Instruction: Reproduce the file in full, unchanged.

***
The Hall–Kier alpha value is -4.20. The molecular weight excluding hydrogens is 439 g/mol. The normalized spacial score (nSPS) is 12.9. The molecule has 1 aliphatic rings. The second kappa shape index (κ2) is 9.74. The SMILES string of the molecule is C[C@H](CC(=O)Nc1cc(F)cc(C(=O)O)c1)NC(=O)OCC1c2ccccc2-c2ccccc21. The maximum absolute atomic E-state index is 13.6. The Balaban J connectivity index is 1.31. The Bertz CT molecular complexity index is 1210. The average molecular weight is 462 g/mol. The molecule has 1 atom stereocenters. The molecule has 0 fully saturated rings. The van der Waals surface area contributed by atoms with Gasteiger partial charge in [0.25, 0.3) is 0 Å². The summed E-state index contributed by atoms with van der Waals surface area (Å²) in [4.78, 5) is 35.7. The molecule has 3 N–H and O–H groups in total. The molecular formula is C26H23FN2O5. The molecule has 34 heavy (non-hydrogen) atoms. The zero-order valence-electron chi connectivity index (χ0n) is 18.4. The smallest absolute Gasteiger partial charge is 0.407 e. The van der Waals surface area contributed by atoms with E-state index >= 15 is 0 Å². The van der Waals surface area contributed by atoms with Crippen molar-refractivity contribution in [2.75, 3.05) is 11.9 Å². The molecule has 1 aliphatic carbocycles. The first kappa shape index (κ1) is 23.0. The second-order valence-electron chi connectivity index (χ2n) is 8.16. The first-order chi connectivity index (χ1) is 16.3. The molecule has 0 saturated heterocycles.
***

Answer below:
The Hall–Kier alpha value is -4.20. The molecular weight excluding hydrogens is 439 g/mol. The normalized spacial score (nSPS) is 12.9. The molecule has 1 aliphatic rings. The second kappa shape index (κ2) is 9.74. The SMILES string of the molecule is C[C@H](CC(=O)Nc1cc(F)cc(C(=O)O)c1)NC(=O)OCC1c2ccccc2-c2ccccc21. The maximum absolute atomic E-state index is 13.6. The Balaban J connectivity index is 1.31. The Bertz CT molecular complexity index is 1210. The average molecular weight is 462 g/mol. The molecule has 1 atom stereocenters. The molecule has 0 fully saturated rings. The van der Waals surface area contributed by atoms with Gasteiger partial charge in [0.25, 0.3) is 0 Å². The summed E-state index contributed by atoms with van der Waals surface area (Å²) in [4.78, 5) is 35.7. The molecule has 3 N–H and O–H groups in total. The molecular formula is C26H23FN2O5. The molecule has 34 heavy (non-hydrogen) atoms. The zero-order valence-electron chi connectivity index (χ0n) is 18.4. The smallest absolute Gasteiger partial charge is 0.407 e. The van der Waals surface area contributed by atoms with E-state index >= 15 is 0 Å². The van der Waals surface area contributed by atoms with Crippen molar-refractivity contribution in [2.75, 3.05) is 11.9 Å². The molecule has 1 aliphatic carbocycles. The first kappa shape index (κ1) is 23.0. The second-order valence-electron chi connectivity index (χ2n) is 8.16. The first-order chi connectivity index (χ1) is 16.3. The molecule has 0 saturated heterocycles.